The Lovie Smith era in Champaign started out with much fanfare, but it will go out with a whimper. The Illinois Fighting Illini football program has made another change on the sideline after Smith posted just a 17-39 record, with just one bowl game appearance (lost the 2019 Redbox Bowl). After the '19 season, it looked like Illinois was finally turning the corner. Especially after the Illini posted their first winning season since '14.
This past season, unfortunately, was more of the same for the Illini. At the end of the day, Smith only went 10-33 in Big Ten play, struggled against Top 25 teams, struggled even more in recruiting, and failed to defeat Northwestern at every turn (0-5). It was time for the university to move on. To get this team back on track, Illinois hired a coach who's very familiar with the Big Ten.
Former Wisconsin head coach Bret Bielema will now run the team. He's very familiar to the Illini faithful and has the proven track record that this team sorely needed. You can't fault Illinois for taking a chance on Smith, especially with his NFL pedigree, but this team needs a coach that has a better understanding of the collegiate gridiron. Here are five reasons why Illinois should have success in '21, and beyond, with Bielema at the helm.
1. He's an Illinois native
Bielema grew up in Prophetstown, Illinois, which is 130 miles west of Chicago and roughly three hours northwest of Champaign. Bielema has spent the majority of his career in the Midwest. In addition to his coaching career, Bielema played his college ball in the region (more on that shortly) and played professionally for the Milwaukee Mustangs of the old Arena Football League (1994).
2. He knows the Big Ten landscape very well
Bielema played his collegiate ball at Iowa where he was a defensive lineman for Hayden Fry (1989-92). After his playing days were over, Bielema returned to Iowa City and worked as an assistant under both Fry and Kirk Ferentz. He started off as a graduate assistant (1994-95) before becoming the Hawkeyes linebackers coach (1996-2001). After two seasons as the defensive coordinator for Kansas State (2002-03), he returned to the Big Ten.
He took his coaching talents to Wisconsin, where he was the defensive coordinator for the legendary Barry Alvarez (2004-05). Alvarez then handpicked Bielema to take over the program upon his retirement at the conclusion of the '05 campaign. Bielema would then lead Wisconsin for the next seven seasons (2006-12), before taking over Arkansas' for five years (2013-17). Bielema has spent the last three years as an NFL assistant. He spent two years with the New England Patriots (2018-19) and worked this past season as the New York Giants linebackers coach.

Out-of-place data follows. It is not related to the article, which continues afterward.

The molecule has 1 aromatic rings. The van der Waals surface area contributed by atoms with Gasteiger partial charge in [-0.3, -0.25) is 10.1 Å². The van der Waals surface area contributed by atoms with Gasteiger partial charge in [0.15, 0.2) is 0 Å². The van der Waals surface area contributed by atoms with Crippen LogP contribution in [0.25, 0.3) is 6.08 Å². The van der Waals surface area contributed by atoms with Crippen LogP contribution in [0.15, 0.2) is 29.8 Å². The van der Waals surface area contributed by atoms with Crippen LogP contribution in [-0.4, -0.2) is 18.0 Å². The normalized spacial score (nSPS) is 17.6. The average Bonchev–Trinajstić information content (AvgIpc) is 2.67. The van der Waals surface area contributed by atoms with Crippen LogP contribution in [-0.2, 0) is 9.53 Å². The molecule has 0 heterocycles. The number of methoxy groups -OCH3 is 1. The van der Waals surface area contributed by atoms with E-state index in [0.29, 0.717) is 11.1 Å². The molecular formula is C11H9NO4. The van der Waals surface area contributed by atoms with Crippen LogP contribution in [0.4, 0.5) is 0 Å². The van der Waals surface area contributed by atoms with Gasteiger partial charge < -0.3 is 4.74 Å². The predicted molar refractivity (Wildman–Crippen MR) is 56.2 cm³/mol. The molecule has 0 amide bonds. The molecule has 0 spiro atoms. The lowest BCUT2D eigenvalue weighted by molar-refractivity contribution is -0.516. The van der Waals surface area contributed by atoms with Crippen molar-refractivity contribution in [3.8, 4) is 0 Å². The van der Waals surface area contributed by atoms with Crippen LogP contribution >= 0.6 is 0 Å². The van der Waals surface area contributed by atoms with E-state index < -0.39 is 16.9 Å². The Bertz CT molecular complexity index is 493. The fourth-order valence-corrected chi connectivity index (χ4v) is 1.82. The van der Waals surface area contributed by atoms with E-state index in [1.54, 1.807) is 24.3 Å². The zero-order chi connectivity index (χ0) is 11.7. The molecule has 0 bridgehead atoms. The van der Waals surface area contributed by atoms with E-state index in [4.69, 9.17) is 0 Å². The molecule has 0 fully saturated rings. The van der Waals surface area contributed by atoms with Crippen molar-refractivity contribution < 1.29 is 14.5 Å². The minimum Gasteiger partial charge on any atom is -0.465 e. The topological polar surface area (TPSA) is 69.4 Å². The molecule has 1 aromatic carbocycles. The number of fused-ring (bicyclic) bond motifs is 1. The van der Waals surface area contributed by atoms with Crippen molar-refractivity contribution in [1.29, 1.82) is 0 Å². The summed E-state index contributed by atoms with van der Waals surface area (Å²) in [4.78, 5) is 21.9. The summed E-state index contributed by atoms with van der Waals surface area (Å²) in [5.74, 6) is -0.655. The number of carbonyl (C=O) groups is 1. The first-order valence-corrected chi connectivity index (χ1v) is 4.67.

3. He's a proven winner
Between Wisconsin and Arkansas, Bielema posted a 97-58 record. He's had four seasons of 10 wins or more (2006, '09-'11), he's only had two losing seasons in his career ('13, '17), and he's coached in nine bowl games (4-5 record in those games). Bielema coached the Badgers to three straight Big Ten Conference titles ('10-'12), led them to five Top-25 finishes ('06-'07, '09-'11), and he's undefeated against Northwestern (3-0). He has the track record to get the Illini back on track.
4. He has proven assistants on his staff
Bielema didn't waste any time in creating his new staff. Among the more notable hires is offensive coordinator Troy Petersen, who was pulled from Appalachian State. The Mountaineers this past season finished 23rd nationally in total offense (452.0 ypg) and 25th in scoring offense (33.8 ppg), and App State posted the third-best record in the Sun Belt Conference (9-3). The Illini should see instant improvement on offense.
Bielema is also retaining Cory Patterson from Smith's staff, who will switch from tight ends coach to running backs coach. Former Missouri defense coordinator Ryan Walters will hold the same position at Illinois. Walters oversaw a Tigers team that ranked fifth in the SEC in pass defense last season (245.8 ypg). They were also tied for fourth in the conference in sacks (20), trailed only Alabama in forced fumbles (9), and held three of last year's opponents (Kentucky, South Carolina, Vanderbilt) to 10 points or fewer.
5. He has a better understanding of the nuances of college football
One area that should instantly improve under Bielema is recruiting. His experience on the college gridiron gives him a full understanding of how that area of the game works. Recruiting was a struggle for Smith, whose classes ranked 13th ('16), 10th ('17), 12th ('18), 13th ('19), and 14th ('20) in the Big Ten during his time at Illinois. Smith also had difficulty landing in-state prospects, which is essential for any team, but especially this one with hotbeds in the Chicago and East St. Louis areas.
Six of Bielema's seven recruiting classes at Wisconsin ranked in the Big Ten's top 10 or higher (2006-11), as did three of his SEC classes at Arkansas ('13, '16, '17). Not only was Bielema able to sign in-state recruits, but he's also been able to add talent from all over the country. Overall, Bielema is better suited to coach at the collegiate level. You can't fault Illinois for taking a chance on Smith, but Smith's skill set is better suited for the NFL.
— Gabe Salgado is part of the Athlon Contributor Network. He's also written for NBC, Fox, The Sporting News, The Sports Journal, The Undefeated and Complex. He can also be heard on WGN Radio. Follow him on Twitter @GabeSalgado82.
(Top photo courtesy of @IlliniFootball